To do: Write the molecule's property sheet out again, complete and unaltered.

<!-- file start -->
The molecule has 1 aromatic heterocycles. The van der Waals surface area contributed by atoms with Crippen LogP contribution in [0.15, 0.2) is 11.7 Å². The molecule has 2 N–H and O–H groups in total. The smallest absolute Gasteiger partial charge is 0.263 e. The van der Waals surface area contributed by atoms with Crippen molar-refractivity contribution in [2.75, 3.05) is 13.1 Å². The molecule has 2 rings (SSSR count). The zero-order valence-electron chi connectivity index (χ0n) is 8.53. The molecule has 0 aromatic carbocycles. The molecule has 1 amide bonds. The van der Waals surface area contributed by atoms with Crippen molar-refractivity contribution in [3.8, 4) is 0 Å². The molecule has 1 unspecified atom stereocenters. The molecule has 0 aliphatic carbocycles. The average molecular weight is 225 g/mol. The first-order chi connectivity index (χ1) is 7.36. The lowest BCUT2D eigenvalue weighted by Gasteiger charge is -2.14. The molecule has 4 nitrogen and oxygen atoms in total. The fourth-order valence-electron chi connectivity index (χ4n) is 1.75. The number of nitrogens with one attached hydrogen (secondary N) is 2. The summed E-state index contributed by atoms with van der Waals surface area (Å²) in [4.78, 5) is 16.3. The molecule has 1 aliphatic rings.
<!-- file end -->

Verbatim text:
The molecule has 1 aromatic heterocycles. The van der Waals surface area contributed by atoms with Crippen LogP contribution in [0.15, 0.2) is 11.7 Å². The molecule has 2 N–H and O–H groups in total. The smallest absolute Gasteiger partial charge is 0.263 e. The van der Waals surface area contributed by atoms with Crippen molar-refractivity contribution in [2.75, 3.05) is 13.1 Å². The molecule has 2 rings (SSSR count). The zero-order valence-electron chi connectivity index (χ0n) is 8.53. The molecule has 0 aromatic carbocycles. The molecule has 1 amide bonds. The van der Waals surface area contributed by atoms with Crippen molar-refractivity contribution in [3.8, 4) is 0 Å². The molecule has 1 unspecified atom stereocenters. The molecule has 0 aliphatic carbocycles. The average molecular weight is 225 g/mol. The first-order chi connectivity index (χ1) is 7.36. The lowest BCUT2D eigenvalue weighted by Gasteiger charge is -2.14. The molecule has 4 nitrogen and oxygen atoms in total. The fourth-order valence-electron chi connectivity index (χ4n) is 1.75. The number of nitrogens with one attached hydrogen (secondary N) is 2. The summed E-state index contributed by atoms with van der Waals surface area (Å²) in [4.78, 5) is 16.3. The molecule has 1 aliphatic rings.